Off-hand, I would say that oscillates around the unit circle in the complex plane. So that's the oscillation being described. Does that answer your question?
The introduction to the Laplace transform chapter in my DE textbook says (I'm paraphrasing some of this):
In general, integral transforms address the question: How much is a given function "like" a particular standard function?
For example, if represents a radio signal and we want to compare it to with frequency , just integrate:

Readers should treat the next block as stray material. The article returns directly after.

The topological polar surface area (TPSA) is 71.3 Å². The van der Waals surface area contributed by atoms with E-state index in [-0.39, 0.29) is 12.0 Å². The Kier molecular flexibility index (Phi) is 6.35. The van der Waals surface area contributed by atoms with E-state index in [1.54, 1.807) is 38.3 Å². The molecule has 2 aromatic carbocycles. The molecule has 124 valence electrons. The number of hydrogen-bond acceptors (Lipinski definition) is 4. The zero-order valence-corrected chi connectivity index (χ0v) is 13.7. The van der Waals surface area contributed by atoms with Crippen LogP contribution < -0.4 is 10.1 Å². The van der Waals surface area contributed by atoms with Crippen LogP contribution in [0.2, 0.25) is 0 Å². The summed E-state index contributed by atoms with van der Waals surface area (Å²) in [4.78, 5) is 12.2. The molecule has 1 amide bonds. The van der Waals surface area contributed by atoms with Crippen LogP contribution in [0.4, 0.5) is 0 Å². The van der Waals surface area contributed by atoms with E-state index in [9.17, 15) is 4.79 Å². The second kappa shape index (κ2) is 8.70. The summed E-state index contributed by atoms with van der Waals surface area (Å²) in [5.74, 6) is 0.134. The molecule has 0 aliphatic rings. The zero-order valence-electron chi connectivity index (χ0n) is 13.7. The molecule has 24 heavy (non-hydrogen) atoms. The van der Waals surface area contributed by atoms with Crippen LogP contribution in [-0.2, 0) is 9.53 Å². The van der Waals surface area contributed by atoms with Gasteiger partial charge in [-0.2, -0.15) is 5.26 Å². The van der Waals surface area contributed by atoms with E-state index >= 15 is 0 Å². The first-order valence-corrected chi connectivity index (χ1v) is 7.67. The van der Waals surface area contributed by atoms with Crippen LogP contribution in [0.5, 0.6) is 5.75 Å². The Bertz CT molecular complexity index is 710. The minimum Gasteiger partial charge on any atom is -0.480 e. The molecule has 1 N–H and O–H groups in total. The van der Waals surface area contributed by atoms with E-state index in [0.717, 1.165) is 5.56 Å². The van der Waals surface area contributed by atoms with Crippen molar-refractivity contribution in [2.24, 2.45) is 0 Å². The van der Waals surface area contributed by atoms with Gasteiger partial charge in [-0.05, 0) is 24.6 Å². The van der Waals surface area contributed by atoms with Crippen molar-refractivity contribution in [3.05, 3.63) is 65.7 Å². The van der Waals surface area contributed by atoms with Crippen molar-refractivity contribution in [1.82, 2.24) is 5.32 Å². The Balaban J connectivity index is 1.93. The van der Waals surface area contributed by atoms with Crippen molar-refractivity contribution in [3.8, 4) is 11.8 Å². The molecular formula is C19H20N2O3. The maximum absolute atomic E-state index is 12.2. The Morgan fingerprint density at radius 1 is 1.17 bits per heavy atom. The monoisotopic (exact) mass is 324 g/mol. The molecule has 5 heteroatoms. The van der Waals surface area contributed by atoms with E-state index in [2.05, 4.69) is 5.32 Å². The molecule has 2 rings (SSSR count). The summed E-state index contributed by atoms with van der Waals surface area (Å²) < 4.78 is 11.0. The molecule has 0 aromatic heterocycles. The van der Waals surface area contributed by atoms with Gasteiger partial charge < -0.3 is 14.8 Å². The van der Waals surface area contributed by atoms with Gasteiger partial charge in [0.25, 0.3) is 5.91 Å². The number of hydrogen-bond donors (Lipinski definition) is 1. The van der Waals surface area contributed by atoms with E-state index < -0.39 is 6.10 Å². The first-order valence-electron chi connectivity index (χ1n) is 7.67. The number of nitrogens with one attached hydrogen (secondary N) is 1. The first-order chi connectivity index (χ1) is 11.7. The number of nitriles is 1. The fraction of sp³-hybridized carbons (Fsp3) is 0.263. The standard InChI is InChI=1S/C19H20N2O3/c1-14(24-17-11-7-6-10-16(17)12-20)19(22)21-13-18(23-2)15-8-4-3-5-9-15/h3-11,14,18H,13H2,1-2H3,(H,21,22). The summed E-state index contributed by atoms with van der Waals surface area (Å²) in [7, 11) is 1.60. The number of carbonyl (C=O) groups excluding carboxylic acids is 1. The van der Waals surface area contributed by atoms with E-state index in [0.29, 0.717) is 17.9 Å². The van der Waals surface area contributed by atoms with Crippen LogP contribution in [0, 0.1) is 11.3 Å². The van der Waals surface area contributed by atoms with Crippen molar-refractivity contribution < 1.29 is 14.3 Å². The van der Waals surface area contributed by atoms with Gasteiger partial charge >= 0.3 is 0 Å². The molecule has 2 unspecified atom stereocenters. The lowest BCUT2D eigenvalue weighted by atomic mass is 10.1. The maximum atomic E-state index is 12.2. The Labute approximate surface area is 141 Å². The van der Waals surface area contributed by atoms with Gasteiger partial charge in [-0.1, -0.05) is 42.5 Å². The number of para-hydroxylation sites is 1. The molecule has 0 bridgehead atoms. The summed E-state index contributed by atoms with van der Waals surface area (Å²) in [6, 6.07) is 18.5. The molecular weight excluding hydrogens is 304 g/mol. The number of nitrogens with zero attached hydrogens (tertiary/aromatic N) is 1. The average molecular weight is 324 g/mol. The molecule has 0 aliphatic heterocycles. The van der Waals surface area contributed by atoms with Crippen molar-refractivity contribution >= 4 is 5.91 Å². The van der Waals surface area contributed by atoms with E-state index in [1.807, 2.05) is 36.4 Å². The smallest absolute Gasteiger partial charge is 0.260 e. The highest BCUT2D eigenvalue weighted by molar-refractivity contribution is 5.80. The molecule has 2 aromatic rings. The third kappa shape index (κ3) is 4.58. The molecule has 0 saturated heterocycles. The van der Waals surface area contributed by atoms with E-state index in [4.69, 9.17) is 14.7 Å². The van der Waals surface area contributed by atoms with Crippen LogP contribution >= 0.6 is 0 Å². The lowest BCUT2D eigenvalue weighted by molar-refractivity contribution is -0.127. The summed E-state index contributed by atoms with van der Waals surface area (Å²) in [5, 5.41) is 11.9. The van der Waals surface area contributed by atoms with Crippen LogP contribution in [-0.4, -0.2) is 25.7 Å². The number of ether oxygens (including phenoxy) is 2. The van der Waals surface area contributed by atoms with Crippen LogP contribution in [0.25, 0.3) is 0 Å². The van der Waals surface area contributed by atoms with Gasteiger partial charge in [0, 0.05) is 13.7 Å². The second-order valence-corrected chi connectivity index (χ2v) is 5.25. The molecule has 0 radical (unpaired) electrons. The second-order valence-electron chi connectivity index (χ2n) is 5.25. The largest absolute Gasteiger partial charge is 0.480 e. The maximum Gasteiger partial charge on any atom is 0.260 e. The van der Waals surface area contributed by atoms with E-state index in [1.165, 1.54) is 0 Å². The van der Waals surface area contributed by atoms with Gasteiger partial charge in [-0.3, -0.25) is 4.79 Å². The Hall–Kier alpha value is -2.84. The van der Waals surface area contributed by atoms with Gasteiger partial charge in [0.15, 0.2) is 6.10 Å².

.
If goes up when goes up, and goes down when goes down, then the integral will be large, because is very much "like" . So far, this makes perfect sense.
Then, it says you can compare to , where is Complex, using:
Which can be split into
and .
The last (bold) of those integrals is called the Fourier Transform (which is what I really need to learn). Then the book says:
Can someone explain how that integral compares to an oscillation of ?The Fourier Transform's value at a particular value of is a measure of the extent to which oscillates with a frequency of .
I am aware of Euler's equation:
If I apply it to just the Fourier integral, I get:
.
Unless the is always zero, I don't see how this can make that comparison.
Thanks for your explanations.
Jeff